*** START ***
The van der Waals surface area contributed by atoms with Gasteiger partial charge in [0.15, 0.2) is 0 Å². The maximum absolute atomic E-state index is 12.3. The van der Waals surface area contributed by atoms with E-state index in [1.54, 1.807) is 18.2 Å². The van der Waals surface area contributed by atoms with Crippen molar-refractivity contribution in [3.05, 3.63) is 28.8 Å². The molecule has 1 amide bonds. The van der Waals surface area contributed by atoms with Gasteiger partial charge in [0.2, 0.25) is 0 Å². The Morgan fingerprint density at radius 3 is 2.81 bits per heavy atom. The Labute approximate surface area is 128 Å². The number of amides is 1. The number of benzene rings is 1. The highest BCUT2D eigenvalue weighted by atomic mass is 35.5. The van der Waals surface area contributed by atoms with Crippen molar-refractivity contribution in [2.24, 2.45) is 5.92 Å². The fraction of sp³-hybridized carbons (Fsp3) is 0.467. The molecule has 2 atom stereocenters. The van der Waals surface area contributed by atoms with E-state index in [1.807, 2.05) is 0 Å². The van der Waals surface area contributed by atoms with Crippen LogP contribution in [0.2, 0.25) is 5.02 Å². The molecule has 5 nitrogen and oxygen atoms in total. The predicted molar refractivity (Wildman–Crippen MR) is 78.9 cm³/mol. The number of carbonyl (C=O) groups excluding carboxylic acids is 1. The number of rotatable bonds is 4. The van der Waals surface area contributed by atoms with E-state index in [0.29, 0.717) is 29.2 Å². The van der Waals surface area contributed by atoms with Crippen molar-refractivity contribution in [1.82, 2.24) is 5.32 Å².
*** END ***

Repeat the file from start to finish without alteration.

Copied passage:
The van der Waals surface area contributed by atoms with Gasteiger partial charge in [0.15, 0.2) is 0 Å². The maximum absolute atomic E-state index is 12.3. The van der Waals surface area contributed by atoms with E-state index in [1.54, 1.807) is 18.2 Å². The van der Waals surface area contributed by atoms with Crippen molar-refractivity contribution in [3.05, 3.63) is 28.8 Å². The molecule has 1 amide bonds. The van der Waals surface area contributed by atoms with Gasteiger partial charge in [0.2, 0.25) is 0 Å². The Morgan fingerprint density at radius 3 is 2.81 bits per heavy atom. The Labute approximate surface area is 128 Å². The number of amides is 1. The number of benzene rings is 1. The highest BCUT2D eigenvalue weighted by atomic mass is 35.5. The van der Waals surface area contributed by atoms with Crippen molar-refractivity contribution in [2.24, 2.45) is 5.92 Å². The fraction of sp³-hybridized carbons (Fsp3) is 0.467. The molecule has 2 atom stereocenters. The van der Waals surface area contributed by atoms with E-state index in [1.807, 2.05) is 0 Å². The van der Waals surface area contributed by atoms with Crippen LogP contribution in [0.2, 0.25) is 5.02 Å². The molecule has 5 nitrogen and oxygen atoms in total. The predicted molar refractivity (Wildman–Crippen MR) is 78.9 cm³/mol. The number of carbonyl (C=O) groups excluding carboxylic acids is 1. The number of rotatable bonds is 4. The van der Waals surface area contributed by atoms with E-state index in [0.29, 0.717) is 29.2 Å². The van der Waals surface area contributed by atoms with Crippen molar-refractivity contribution in [1.82, 2.24) is 5.32 Å².